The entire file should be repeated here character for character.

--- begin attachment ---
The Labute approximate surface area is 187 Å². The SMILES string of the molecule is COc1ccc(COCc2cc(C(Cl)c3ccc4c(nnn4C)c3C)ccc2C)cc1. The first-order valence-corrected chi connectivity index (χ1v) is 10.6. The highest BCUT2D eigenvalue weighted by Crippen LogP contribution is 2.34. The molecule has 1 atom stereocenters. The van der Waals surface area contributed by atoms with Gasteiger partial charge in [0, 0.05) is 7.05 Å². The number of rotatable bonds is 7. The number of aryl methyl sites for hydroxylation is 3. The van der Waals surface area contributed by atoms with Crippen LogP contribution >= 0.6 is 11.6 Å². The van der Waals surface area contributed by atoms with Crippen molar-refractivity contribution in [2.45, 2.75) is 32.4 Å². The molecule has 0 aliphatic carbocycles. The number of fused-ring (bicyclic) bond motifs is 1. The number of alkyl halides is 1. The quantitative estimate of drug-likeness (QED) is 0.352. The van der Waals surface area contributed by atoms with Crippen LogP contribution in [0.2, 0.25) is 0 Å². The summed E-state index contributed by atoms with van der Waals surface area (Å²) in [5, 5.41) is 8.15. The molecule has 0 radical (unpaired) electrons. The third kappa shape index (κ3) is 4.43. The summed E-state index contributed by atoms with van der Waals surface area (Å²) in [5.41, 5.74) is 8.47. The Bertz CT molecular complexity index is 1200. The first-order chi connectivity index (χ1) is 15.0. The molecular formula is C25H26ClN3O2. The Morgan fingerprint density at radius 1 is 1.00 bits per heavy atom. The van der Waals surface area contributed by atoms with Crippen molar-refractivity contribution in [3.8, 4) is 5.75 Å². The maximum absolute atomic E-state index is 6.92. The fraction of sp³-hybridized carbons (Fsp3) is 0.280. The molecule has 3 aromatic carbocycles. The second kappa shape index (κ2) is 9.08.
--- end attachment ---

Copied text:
The Labute approximate surface area is 187 Å². The SMILES string of the molecule is COc1ccc(COCc2cc(C(Cl)c3ccc4c(nnn4C)c3C)ccc2C)cc1. The first-order valence-corrected chi connectivity index (χ1v) is 10.6. The highest BCUT2D eigenvalue weighted by Crippen LogP contribution is 2.34. The molecule has 1 atom stereocenters. The van der Waals surface area contributed by atoms with Gasteiger partial charge in [0, 0.05) is 7.05 Å². The number of rotatable bonds is 7. The number of aryl methyl sites for hydroxylation is 3. The van der Waals surface area contributed by atoms with Crippen LogP contribution >= 0.6 is 11.6 Å². The van der Waals surface area contributed by atoms with Crippen molar-refractivity contribution in [2.45, 2.75) is 32.4 Å². The molecule has 0 aliphatic carbocycles. The number of fused-ring (bicyclic) bond motifs is 1. The number of alkyl halides is 1. The quantitative estimate of drug-likeness (QED) is 0.352. The van der Waals surface area contributed by atoms with Crippen LogP contribution in [0.2, 0.25) is 0 Å². The summed E-state index contributed by atoms with van der Waals surface area (Å²) in [5, 5.41) is 8.15. The molecule has 0 radical (unpaired) electrons. The third kappa shape index (κ3) is 4.43. The summed E-state index contributed by atoms with van der Waals surface area (Å²) in [5.41, 5.74) is 8.47. The Bertz CT molecular complexity index is 1200. The first-order chi connectivity index (χ1) is 15.0. The molecular formula is C25H26ClN3O2. The Morgan fingerprint density at radius 1 is 1.00 bits per heavy atom. The van der Waals surface area contributed by atoms with Crippen molar-refractivity contribution in [3.8, 4) is 5.75 Å². The maximum absolute atomic E-state index is 6.92. The fraction of sp³-hybridized carbons (Fsp3) is 0.280. The molecule has 3 aromatic carbocycles. The second kappa shape index (κ2) is 9.08.